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Early week rainfall a welcome reprieve in Central and Eastern Ky., but more is needed to bust drought

The weekly U. S. Drought Monitor shows improvement in most of the state. Rain forecast Friday into Saturday could help even more. The key to colors: White indicates no drought, yellow is abnormally dry, tan is moderate drought, orange is severe drought and red is extreme drought.

By Tom Latek
Kentucky Today

While rain that fell Sunday and Monday in Kentucky was very welcome, it wasn’t enough to be a drought buster, according to the United State Drought Monitor data released on Thursday.

Some parts of the state received up to five inches of rain, particularly in central and eastern parts of the state, while most of the west saw less than an inch.

The U. S. Drought Monitor, which is produced through a partnership between the National Drought Mitigation Center at the University of Nebraska-Lincoln, the U. S. Department of Agriculture and the National Oceanic and Atmospheric Administration, says a full category of improvement was made to conditions over much of Kentucky.

Specifically, the area considered in Extreme Drought, fell from four percent of Kentucky last week, to one percent, consisting of parts of three eastern Kentucky counties.

A big improvement was seen in the Severe Drought category, which dropped from last week’s 54 percent of the state, to 16 percent.

Much of the area that had been in Severe Drought, moved to the Moderate Drought category, which rose from 33 percent of Kentucky to 49 percent.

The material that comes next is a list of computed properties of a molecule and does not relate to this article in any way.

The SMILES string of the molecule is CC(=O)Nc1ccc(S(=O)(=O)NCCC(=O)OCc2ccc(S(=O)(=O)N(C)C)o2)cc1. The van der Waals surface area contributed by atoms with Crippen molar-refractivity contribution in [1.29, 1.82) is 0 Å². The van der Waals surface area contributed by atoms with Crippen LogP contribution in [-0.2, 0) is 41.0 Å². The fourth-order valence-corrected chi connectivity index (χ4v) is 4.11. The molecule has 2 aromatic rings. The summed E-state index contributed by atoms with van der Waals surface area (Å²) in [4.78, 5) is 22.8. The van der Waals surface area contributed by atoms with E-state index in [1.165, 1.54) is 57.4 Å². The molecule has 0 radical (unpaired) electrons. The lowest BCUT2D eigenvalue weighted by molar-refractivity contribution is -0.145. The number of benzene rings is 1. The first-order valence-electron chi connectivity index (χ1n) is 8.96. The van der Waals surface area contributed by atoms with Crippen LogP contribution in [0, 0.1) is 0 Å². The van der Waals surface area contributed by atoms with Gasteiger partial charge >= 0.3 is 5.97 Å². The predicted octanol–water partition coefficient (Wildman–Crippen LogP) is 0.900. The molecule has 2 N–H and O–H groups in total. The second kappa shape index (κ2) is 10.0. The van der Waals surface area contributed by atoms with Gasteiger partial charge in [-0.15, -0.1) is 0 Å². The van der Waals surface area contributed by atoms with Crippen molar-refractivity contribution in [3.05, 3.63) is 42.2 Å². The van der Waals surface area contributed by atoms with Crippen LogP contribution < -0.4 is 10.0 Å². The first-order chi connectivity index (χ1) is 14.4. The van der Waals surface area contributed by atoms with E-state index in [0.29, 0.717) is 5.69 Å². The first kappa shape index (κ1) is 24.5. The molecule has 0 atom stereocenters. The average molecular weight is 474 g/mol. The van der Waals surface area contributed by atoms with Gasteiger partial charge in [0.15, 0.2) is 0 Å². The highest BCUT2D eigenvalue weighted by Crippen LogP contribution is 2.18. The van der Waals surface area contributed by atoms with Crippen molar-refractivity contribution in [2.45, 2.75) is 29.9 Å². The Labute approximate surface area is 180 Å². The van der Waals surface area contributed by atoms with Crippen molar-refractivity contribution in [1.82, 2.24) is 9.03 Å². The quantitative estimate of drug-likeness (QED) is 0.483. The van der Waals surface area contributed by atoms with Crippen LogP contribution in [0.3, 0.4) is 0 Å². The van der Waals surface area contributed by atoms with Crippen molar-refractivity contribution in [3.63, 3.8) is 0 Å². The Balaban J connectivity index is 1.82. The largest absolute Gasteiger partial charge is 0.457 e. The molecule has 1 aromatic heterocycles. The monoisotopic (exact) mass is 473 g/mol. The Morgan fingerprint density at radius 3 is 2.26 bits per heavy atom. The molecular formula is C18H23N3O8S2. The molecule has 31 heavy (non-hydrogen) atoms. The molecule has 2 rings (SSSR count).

The part of Kentucky that is considered Abnormally Dry, increased from eight percent to 30 percent, as a result of areas that have improved from the various drought categories.

Three percent of the had no issues this week, whereas last week the figure was zero.

While nearly all of Kentucky’s 120 counties had outdoor burning bans in effect last week, that number has dropped to 71, due to improved conditions. However, the Fall Forest Fire Hazard Season lasts until December 15, according to state law. During this time, it is illegal to burn anything within 150 feet of any woodland or brushland between the hours of 6 a.m. to 6 p.m.

Mother nature will be providing more drought relief this weekend, as rain is in the forecast across Kentucky Friday into Saturday, with higher amounts in the west.

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